8 amazing ways to celebrate Halloween during COVID

As a Christian, Halloween is not a monumental day in our house, but the kids love to dress up and go trick or treating. I never imagined that we would be on year 2 of COVID Halloween. In our city, restrictions are pretty minimal, but the case numbers are still high. These stats may cause people to find alternative things they can do this year. Continue to read to find 8 amazing ways to celebrate Halloween during COVID.

A picture of kids running down the street dresed up in their halloween costume. Beside the picture are the words 8 amazing ways to celebrate Halloween during COVID

How to talk to your kids about Halloween

COVID has changed many things this year. If your kids are like mine, they went without extracurricular activities, camps, get-togethers and so much more. 

My kids are over covid and just want things to get back to “normal”. 

It seems like every week, I am needing to tell my kids that we can’t do something because of COVID. 

They are old enough to know that we are trying to keep people safe from getting sick, but they wish they could have all their activities back now. 

As Halloween gets closer, I have already told my kids that it will look different from other years. 

3 tips on how to talk to your kids about Halloween during COVID 

1. Be honest

My youngest child is 4 ½ and he can understand social distancing and why we are doing it.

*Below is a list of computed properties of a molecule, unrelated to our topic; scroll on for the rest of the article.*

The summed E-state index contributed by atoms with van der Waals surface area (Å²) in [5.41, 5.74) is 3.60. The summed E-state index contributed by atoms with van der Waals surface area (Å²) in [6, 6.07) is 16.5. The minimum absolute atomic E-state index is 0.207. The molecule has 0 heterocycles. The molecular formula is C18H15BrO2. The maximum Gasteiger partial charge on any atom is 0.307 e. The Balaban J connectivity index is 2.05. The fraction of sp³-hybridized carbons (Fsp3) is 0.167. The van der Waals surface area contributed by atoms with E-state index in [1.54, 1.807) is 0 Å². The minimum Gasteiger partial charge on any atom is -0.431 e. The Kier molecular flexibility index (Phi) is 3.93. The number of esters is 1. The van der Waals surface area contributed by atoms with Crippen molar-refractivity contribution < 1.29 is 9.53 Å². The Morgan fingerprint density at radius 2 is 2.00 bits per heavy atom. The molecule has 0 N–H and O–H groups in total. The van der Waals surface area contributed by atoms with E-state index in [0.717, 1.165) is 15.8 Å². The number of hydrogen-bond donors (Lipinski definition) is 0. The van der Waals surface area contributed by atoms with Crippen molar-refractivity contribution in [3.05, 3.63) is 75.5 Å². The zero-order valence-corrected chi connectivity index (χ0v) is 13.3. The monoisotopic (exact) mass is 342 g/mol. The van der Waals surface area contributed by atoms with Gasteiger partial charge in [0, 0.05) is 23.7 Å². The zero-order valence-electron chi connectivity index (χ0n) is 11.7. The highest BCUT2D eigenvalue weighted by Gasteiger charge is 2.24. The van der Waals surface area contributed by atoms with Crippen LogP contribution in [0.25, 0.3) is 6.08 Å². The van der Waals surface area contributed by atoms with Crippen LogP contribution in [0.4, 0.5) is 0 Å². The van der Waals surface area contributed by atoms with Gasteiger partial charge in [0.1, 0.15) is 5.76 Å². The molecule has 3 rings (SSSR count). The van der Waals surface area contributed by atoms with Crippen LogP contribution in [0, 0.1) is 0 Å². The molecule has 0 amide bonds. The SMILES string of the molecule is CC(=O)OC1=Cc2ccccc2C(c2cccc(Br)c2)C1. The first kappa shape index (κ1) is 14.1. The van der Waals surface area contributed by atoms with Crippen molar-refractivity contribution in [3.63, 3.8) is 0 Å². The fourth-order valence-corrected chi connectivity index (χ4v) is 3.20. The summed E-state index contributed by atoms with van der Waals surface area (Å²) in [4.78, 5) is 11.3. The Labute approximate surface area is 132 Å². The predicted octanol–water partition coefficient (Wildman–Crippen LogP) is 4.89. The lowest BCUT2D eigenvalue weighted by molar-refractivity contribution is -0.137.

When I talk to them about the activities we are missing, I try to tell them the truth. I tell them why things may look different and why we have to be careful. 

2. Be sympathetic

Kids have been going through a hard time during COVID. Mine understands why we are keeping social distance and wearing masks but they wish all their favorite things could happen as before. 

Understandably so, when they hear that something they love can’t happen or look different, they are sad.

They might even cry or be angry. 

These are normal emotions. 

It’s important that we allow our children to grieve what they are missing. 

What helps me be more sympathetic is to remember how I would feel if I canceled something I was looking forward to. 

When I take that view, I am so much more sympathetic and I can help my kids process what they are feeling. 

3. Make alternate plans

One thing that helped my kids process the changes happening this year at Halloween was to come up with an alternate plan. 

We talked about what they wanted to do and how we could do that and keep social distancing. 

Once the kids knew they could still have a good time and that there was a plan, they were so much happier. 

When making alternate plans, it’s always a good idea to ask your kids what they want to do and make them part of the conversation. That way, they will feel a bit more in control and won’t be as disappointed. 

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8 ways to celebrate Halloween during COVID

1. At-home party

During COVID, we have been in a cohort with one other family. Our two families have 8 kids in total. Anytime we get together as one group, it feels like a party. 

One of the options that I am considering is to get together and have a small Halloween party

We can let the kids dress up and get together for some Halloween music, Halloween crafts, Halloween games, and more Halloween fun. 

At this party, we would also have lots of treats for the kids. Because let’s be honest. The kids just want candy. 

2. Social distance trick or treat